• Author

    • Storer, Charles
  • Recipient

    • Adams, Abigail
  • Period

    • Confederation Period

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Documents filtered by: Author="Storer, Charles" AND Recipient="Adams, Abigail" AND Period="Confederation Period"
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So I see by the papers that Amelia has become Mrs: Smith , and this the 12th. of June. The news came by the way of Philadelphia, and the first intelligence I had was from our News-Papers. By Callahan, who is expected here every day from London, I hope it will be announced to us officially. Joy to her and to you all! May it be attended with every blessing and pleasure the sanguine wish can...
And a good story you shall have, Madam, as you desire. Know then that your friends both at Haverhill and Braintree are well. But I had forgot. One sad stroke has caused us much trouble, Aunt Smith is dead . She died about a month since. She was first seized with a lethargic fit, was lost to every thing, but apparently had recovered from her disorder and was preparing to take a journey as far...
I am persuaded you will be pleased with this letter, if you were not ever before with one from me, because in the first place, it will inform you of my safe arrival among my friends, and at the same time may give you some information respecting yours. I write you therefore with pleasure on my part. Our arrival here be assured was attended with much satisfaction on all sides. I need not paint...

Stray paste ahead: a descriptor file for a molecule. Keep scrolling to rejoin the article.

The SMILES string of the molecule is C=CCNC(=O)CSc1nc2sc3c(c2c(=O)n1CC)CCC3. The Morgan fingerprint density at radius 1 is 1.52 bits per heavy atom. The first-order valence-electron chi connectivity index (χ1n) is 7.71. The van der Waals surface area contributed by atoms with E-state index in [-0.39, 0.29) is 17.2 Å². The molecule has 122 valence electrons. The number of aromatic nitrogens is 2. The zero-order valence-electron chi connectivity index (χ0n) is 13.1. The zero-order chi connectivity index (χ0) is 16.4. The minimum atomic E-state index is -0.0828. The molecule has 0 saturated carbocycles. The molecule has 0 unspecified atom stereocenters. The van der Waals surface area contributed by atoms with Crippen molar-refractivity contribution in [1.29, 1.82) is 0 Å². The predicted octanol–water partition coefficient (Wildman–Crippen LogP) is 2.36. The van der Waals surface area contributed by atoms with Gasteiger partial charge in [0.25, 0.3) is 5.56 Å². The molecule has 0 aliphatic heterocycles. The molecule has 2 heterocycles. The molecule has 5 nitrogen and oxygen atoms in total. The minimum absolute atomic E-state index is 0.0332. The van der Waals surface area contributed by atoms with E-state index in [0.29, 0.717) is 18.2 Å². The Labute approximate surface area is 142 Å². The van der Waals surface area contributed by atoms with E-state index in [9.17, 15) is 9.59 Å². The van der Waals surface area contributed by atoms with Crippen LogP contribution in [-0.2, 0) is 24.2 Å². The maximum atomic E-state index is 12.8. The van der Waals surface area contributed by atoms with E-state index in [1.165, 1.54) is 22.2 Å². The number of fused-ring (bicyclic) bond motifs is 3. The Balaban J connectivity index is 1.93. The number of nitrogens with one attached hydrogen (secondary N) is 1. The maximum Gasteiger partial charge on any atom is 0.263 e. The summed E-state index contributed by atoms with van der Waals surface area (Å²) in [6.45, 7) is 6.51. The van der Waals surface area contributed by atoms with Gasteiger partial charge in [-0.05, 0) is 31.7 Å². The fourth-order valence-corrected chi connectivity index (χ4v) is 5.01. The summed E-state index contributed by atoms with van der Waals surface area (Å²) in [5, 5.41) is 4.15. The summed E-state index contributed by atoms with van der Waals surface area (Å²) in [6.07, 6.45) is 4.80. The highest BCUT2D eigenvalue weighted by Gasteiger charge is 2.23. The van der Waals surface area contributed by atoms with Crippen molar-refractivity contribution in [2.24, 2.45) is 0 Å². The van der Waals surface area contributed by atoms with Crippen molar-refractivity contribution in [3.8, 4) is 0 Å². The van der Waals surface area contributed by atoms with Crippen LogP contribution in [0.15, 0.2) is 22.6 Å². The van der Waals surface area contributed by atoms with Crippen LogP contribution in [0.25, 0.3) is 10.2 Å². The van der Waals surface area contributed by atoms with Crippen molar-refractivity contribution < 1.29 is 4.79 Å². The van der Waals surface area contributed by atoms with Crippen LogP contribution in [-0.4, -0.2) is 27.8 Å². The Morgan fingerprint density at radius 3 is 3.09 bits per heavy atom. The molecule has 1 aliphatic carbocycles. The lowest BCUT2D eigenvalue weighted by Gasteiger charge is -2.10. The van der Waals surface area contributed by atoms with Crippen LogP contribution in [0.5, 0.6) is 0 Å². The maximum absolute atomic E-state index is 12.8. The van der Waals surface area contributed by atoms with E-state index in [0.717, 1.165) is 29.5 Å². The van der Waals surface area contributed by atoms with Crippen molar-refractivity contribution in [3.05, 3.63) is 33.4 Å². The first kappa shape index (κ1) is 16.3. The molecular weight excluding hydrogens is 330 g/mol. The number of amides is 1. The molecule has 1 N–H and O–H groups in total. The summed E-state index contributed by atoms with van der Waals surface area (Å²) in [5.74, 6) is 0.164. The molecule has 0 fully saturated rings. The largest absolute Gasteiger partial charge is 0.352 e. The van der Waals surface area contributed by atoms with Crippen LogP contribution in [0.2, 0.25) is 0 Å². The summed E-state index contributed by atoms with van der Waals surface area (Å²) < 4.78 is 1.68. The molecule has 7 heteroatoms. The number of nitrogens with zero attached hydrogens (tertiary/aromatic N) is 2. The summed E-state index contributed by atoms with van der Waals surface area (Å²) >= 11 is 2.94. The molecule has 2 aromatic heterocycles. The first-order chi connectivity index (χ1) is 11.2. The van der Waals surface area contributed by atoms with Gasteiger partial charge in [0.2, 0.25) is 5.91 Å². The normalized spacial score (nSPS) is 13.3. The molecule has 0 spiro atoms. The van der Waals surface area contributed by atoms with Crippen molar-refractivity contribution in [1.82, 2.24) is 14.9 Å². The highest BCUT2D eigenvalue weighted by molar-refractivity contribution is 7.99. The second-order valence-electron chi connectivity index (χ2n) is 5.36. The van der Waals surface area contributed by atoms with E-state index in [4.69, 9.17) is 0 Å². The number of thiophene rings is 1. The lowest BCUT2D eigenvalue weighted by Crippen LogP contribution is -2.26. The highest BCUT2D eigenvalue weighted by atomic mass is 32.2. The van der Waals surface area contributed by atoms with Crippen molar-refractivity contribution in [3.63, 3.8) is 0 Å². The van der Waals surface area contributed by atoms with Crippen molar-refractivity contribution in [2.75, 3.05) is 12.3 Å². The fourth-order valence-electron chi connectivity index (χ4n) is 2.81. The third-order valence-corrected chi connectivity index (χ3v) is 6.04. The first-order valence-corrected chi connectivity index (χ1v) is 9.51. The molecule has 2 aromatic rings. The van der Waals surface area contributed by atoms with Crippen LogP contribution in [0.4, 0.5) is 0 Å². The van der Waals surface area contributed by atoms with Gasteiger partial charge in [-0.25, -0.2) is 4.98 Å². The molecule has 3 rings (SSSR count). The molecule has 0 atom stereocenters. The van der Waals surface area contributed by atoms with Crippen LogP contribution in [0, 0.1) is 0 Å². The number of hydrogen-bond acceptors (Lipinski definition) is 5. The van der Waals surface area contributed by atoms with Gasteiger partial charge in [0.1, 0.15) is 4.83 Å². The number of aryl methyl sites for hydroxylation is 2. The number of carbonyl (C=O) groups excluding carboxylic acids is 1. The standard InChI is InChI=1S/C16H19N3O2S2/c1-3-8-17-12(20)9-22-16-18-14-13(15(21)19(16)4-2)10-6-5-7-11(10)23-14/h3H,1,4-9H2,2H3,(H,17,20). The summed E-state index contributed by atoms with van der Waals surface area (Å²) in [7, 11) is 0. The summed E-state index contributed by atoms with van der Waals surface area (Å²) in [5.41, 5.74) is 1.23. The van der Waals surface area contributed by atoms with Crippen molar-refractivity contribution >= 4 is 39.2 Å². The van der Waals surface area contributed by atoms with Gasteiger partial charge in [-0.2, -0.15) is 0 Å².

Pray, Madam, be carefull how you send Cards to your friends on this side the water another time. It seems that since you have mentioned Amelia’s intended Connection, you have sent a Card, with something wound round it, on which was written an invitation to you and Mr: A—— to dinner from Mr: and Mrs. Wm. Smith . This was taken for a certain Information of Amelia’s having entered the marriage...
Times without number have I been questioned on the history you communicated to me just before I left London, and which I touched upon in my last, by Capn: Lyde. I find that all our friends are anxiously interested in the matter, and I must confess I find in my heart to join with them. Though we all highly applaud what has lately been done, y et many are fearfull of an accommodation. “The...
Very well, Madam; this fine house of the Comte de Rouhaut, spacious Gardens, Courts &c. have seemingly banished from your thoughts humble Basinghall Street . I say seemingly, since I am not willing to believe it really so. Don’t you remember you told me once you wished me to write you, and that you would duly acknowledge my letters? This was, however, when we were in different Quarters of the...
What in the name of wonder can you be doing on your side the Atlantic? We hear no more of you than if you were in the regions above the Moon. It is not to be long so I hope, for we are become very impatient now for news. Here, we seem to be almost at a stand, as it were; waiting for good tidings from afar. I fancy the case is much the same with you. With this I send you some newspapers, which...